Case 9: primary polydipsia vs diabetes insipidus

A 39-year-old mother is concerned because her 12-year-old daughter has noted frequent urination and says that she is always thirsty. The patient is a well-adjusted adolescent with no past medical history and normal development up to this point. Her physical examination is normal. She also has had no recent seizures and her level of consciousness is normal. Serum electrolytes and the results of a 24-h urinary collection are as follows:

  • serum—sodium 140 mmol/litre, potassium 4.5 mmol/litre, chloride 103 mmol/litre, bicarbonate 25 mmol/litre, urea 5.4 mmol/litre (15 mg/dl), creatinine 109 µmol/litre (1.2 mg/dl), glucose 5.7 mmol/litre (103 mg/dl)

  • urine (24 h)—total volume 9 litres, sodium 15 mmol/litre, potassium 8 mmol/litre, osmolality 70 mOsm/kg


The 24-h urinary collection volume clearly demonstrates that this girl is polyuric, and the urinary studies—similar to Case 8—are consistent with a water diuresis. However, the patient is normonatraemic and thus the serum electrolytes are not helpful in reaching a diagnosis: based on the information that we currently have, it is impossible to tell whether her polyuria is due to excessive water intake or to a urinary concentrating defect, which is an important determination to make in this seemingly healthy adolescent. In order to distinguish between these two possibilities, a water deprivation test can be performed. This is usually done in a hospital setting because a patient with diabetes insipidus can rapidly develop hypernatraemia if water intake is restricted. The details of different protocols for water deprivation tests are beyond the scope of this chapter, but a typical test and its interpretation are shown in Box, the basic principle being that if a patient with diabetes insipidus is deprived of water and allowed to become mildly hypernatraemic, then such a patient will not have concentrated urine at that time. By contrast, a patient with primary polydipsia will begin to concentrate the urine if allowed to become mildly hypernatraemic.

Case 10: nephrogenic diabetes insipidus

A 41-year-old man presents for a routine physical examination. His past medical history is significant only for bipolar disorder, for which he has taken lithium carbonate for the last 15 years. This information leads to further questioning, and he admits to frequent urination and excessive thirst, but denies any symptoms of hesitancy or dysuria. His physical examination is normal. Serum chemistry profile and urine studies are as follows:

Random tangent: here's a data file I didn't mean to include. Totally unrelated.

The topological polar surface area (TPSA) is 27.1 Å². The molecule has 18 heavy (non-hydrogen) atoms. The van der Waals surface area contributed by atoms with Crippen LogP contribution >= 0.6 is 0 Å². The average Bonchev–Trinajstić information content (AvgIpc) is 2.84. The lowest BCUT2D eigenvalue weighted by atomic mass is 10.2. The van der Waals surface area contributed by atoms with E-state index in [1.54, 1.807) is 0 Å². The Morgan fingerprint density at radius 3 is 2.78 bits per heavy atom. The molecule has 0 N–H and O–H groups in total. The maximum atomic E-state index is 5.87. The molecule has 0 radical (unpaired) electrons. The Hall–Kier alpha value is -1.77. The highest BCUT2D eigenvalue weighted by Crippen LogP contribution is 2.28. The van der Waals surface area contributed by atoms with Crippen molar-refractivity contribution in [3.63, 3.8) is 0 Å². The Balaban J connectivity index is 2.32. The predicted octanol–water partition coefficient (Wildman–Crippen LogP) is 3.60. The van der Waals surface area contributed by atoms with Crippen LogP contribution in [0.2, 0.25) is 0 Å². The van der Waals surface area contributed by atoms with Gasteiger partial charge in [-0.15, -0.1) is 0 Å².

• serum—sodium 147 mmol/litre, potassium 3.8 mmol/litre, chloride 110 mmol/litre, bicarbonate 26 mmol/litre, urea 5.4 mmol/litre (15 mg/dl), creatinine 73 µmol/litre (0.8 mg/dl), glucose 6.9 mmol/litre (124 mg/dl)

  • urine—sodium 25 mmol/litre, potassium 22 mmol/litre, osmolality 160 mOsm/kg


The laboratory data in this case are most consistent with diabetes insipidus. The history suggests polyuria, and, as nephrogenic diabetes insipidus is a complication of lithium therapy, it is appropriate to rule out this diagnosis in a patient such as this. In contrast with Case 9, we have a definite differentiation between primary polydipsia and diabetes insipidus because the serum sodium is mildly elevated and the urinary osmolality is simultaneously low, which confirms the diagnosis of diabetes insipidus. In a sense, by demonstrating the failure to concentrate the urine despite having hypernatraemia, we have the results of a water deprivation test. However, it is important to note that—based solely on the information given above—it is not known whether the patient has central or nephrogenic diabetes insipidus, although the latter would clearly be anticipated in a patient taking lithium. To make this distinction would require formalized testing to assess the response to exogenously administered DDAVP: if the patient fails to concentrate the urine following administration of DDAVP, then they have nephrogenic diabetes insipidus.

Case 11: central diabetes insipidus

A 28-year-old man is brought to the Emergency Department by ambulance following a car accident during which he sustained severe head trauma. His past medical history is significant only for asthma as a child and a previous appendicectomy. He is taken immediately to surgery for evacuation of an acute epidural haematoma. During the course of surgery, his urinary output increases from 35 ml/h to over 300 ml/h. Blood tests taken immediately on admission to hospital reveal serum sodium 141 mmol/litre; the findings on serum chemistry profile and urine studies taken just after surgery when he arrives on the intensive care unit are as follows:

  • serum—sodium 148 mmol/litre, potassium 4.5 mmol/litre, chloride 112 mmol/litre, bicarbonate 26 mmol/litre, urea 6.8 mmol/litre (19 mg/dl), creatinine 127 µmol/litre (1.4 mg/dl), glucose 6.4 mmol/litre (115 mg/dl)

  • urine—sodium 17 mmol/litre, potassium 13 mmol/litre, osmolality 120 mOsm/kg


The history is highly suggestive of central diabetes insipidus due to head trauma as the cause of polyuria. The urinary studies, as in the three previous cases, show a water diuresis, and, as in Case 10, we have a definite diagnosis of diabetes insipidus because the patient is simultaneously hypernatraemic and undergoing a water diuresis. Again, based solely on the information above, it is not possible to say whether the patient has central or nephrogenic diabetes insipidus, but since the history is so suggestive of a central cause it is prudent to simply administer DDAVP and assess the response. If the patient fails to concentrate the urine following administration of DDAVP, then he has nephrogenic diabetes insipidus, whereas if the urine becomes concentrated—as would be anticipated in this case—then the diagnosis is central diabetes insipidus. When DDAVP is administered, water intake should be adjusted appropriately to avoid precipitation of significant hyponatraemia, and serum electrolytes should be monitored closely during dose titration.